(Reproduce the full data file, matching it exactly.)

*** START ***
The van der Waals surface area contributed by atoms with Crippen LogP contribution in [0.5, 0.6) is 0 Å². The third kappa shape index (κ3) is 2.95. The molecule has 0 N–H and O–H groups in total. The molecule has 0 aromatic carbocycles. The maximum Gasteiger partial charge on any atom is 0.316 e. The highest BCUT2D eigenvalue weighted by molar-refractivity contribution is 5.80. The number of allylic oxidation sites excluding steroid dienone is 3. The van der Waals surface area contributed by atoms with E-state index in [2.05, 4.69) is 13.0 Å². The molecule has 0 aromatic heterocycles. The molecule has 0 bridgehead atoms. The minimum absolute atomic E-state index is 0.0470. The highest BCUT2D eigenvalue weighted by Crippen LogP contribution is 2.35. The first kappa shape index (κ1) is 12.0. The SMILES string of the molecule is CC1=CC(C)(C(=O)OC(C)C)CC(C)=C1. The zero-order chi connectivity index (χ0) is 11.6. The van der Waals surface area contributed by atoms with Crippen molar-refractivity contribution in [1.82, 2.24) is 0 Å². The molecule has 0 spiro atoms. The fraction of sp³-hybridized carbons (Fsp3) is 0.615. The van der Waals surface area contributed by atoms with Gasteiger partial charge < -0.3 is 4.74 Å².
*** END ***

The van der Waals surface area contributed by atoms with Crippen LogP contribution in [0.5, 0.6) is 0 Å². The third kappa shape index (κ3) is 2.95. The molecule has 0 N–H and O–H groups in total. The molecule has 0 aromatic carbocycles. The maximum Gasteiger partial charge on any atom is 0.316 e. The highest BCUT2D eigenvalue weighted by molar-refractivity contribution is 5.80. The number of allylic oxidation sites excluding steroid dienone is 3. The van der Waals surface area contributed by atoms with E-state index in [2.05, 4.69) is 13.0 Å². The molecule has 0 aromatic heterocycles. The molecule has 0 bridgehead atoms. The minimum absolute atomic E-state index is 0.0470. The highest BCUT2D eigenvalue weighted by Crippen LogP contribution is 2.35. The first kappa shape index (κ1) is 12.0. The SMILES string of the molecule is CC1=CC(C)(C(=O)OC(C)C)CC(C)=C1. The zero-order chi connectivity index (χ0) is 11.6. The van der Waals surface area contributed by atoms with Crippen molar-refractivity contribution in [1.82, 2.24) is 0 Å². The molecule has 0 spiro atoms. The fraction of sp³-hybridized carbons (Fsp3) is 0.615. The van der Waals surface area contributed by atoms with Gasteiger partial charge < -0.3 is 4.74 Å².